Cybercriminals are skilled lock pickers. They know the best opportunities to break through security barriers. Their motivation is simple: transform digital data into hard cash.   


Password Manager Showdown: LastPass vs. 1Password​ By Zapier, zapier.com

Until a better security standard is accepted by everyone, we're stuck using usernames and passwords.

How to use password manager apps and browser add-ons in 2019

How to use password manager apps and browser add-ons in 2019 By Tom Mcnamara, download.cnet.com

We've been telling folks for years that you need to use a password manager to really protect your bank accounts, credit cards, and other important data, in combination with app-based two-factor authentication. But while we've talked about the general importance of these critical personal data security tools and others, it's been a while since we explained how a password manager works.

Tips to Change your Password – LastPass

5 Tips to Change your Password By Leah Bachmann, blog.lastpass.com

Even though weak, reused and compromised passwords are the cause behind many breaches, people continue to display pretty risky password behavior. In fact, we’ve found that 91% of people know that using the same password for multiple accounts is a security risk, but 59% admitted that they do it anyway.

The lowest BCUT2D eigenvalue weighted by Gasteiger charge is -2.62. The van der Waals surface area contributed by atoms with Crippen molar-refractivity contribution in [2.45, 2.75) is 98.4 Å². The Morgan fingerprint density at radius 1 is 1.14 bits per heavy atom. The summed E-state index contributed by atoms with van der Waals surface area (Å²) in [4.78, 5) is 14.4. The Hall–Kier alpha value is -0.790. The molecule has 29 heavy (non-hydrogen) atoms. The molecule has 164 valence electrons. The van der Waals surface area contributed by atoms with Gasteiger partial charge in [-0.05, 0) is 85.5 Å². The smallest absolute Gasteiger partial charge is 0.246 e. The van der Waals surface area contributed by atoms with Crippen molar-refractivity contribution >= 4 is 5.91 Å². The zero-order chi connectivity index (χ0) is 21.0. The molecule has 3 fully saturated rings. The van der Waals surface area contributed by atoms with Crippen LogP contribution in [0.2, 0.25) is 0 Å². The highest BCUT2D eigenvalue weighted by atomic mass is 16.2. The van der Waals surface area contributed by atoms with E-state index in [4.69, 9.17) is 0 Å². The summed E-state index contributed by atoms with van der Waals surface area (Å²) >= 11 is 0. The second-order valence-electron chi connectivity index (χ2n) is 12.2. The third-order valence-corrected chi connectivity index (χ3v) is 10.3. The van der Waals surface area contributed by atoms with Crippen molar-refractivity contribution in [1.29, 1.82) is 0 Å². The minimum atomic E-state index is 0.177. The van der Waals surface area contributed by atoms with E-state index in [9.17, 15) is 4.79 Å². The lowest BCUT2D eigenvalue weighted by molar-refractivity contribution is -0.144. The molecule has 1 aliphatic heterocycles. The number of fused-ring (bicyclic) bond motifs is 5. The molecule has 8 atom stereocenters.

Using LastPass on iOS: Tricks you Might have Missed By Leah Bachmann, blog.lastpass.com

You want your phone with you everywhere. Don’t you feel the same way about your passwords? With the LastPass iOS and Android apps you have access to all your passwords wherever you go.  


Using LastPass on Android: Tricks you Might have Missed By Leah Bachmann, blog.lastpass.com

We carry our phones with us everywhere, so it’s important our favorite apps are available on-the-go. LastPass offers a great app for both Android and iOS users that lets you access all your passwords and other essential information wherever you need it.  


Password Fatigue and LastPass​ By Joe Siegrist, blog.lastpass.com

John Kelly of the Washington Post had an amusing article today about how much trouble it is to create a new password every 90 days:  So Many Passwords, So Little Time By John Kelly

How can I protect myself from identity theft?

The Tech Guy airs every weekend in over 170 cities in the US and Canada and on America’s Talk XM Channel 244